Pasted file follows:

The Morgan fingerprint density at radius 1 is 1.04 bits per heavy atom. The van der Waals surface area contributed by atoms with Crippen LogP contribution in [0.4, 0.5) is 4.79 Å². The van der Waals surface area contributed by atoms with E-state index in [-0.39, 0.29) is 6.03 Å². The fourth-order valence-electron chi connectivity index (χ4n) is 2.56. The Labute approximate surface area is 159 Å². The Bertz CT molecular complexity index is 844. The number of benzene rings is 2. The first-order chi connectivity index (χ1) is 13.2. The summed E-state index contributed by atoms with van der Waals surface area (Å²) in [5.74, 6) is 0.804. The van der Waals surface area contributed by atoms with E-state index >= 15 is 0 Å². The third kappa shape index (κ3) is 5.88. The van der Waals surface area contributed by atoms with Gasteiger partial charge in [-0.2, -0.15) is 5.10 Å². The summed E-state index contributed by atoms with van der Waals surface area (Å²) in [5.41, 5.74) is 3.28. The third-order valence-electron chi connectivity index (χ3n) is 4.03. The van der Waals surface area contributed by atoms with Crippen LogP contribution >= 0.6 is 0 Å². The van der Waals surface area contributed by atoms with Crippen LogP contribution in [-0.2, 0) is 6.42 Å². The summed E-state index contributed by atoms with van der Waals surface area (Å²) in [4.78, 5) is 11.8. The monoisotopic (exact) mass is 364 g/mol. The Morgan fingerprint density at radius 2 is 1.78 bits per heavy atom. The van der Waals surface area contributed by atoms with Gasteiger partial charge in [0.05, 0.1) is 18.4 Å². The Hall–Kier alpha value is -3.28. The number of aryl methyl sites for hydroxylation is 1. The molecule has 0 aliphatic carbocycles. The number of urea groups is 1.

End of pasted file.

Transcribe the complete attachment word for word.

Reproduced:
The Morgan fingerprint density at radius 1 is 1.04 bits per heavy atom. The van der Waals surface area contributed by atoms with Crippen LogP contribution in [0.4, 0.5) is 4.79 Å². The van der Waals surface area contributed by atoms with E-state index in [-0.39, 0.29) is 6.03 Å². The fourth-order valence-electron chi connectivity index (χ4n) is 2.56. The Labute approximate surface area is 159 Å². The Bertz CT molecular complexity index is 844. The number of benzene rings is 2. The first-order chi connectivity index (χ1) is 13.2. The summed E-state index contributed by atoms with van der Waals surface area (Å²) in [5.74, 6) is 0.804. The van der Waals surface area contributed by atoms with E-state index >= 15 is 0 Å². The third kappa shape index (κ3) is 5.88. The van der Waals surface area contributed by atoms with Gasteiger partial charge in [-0.2, -0.15) is 5.10 Å². The summed E-state index contributed by atoms with van der Waals surface area (Å²) in [5.41, 5.74) is 3.28. The third-order valence-electron chi connectivity index (χ3n) is 4.03. The van der Waals surface area contributed by atoms with Crippen LogP contribution >= 0.6 is 0 Å². The van der Waals surface area contributed by atoms with Crippen LogP contribution in [-0.2, 0) is 6.42 Å². The summed E-state index contributed by atoms with van der Waals surface area (Å²) in [4.78, 5) is 11.8. The monoisotopic (exact) mass is 364 g/mol. The Morgan fingerprint density at radius 2 is 1.78 bits per heavy atom. The van der Waals surface area contributed by atoms with Gasteiger partial charge in [0.05, 0.1) is 18.4 Å². The Hall–Kier alpha value is -3.28. The number of aryl methyl sites for hydroxylation is 1. The molecule has 0 aliphatic carbocycles. The number of urea groups is 1.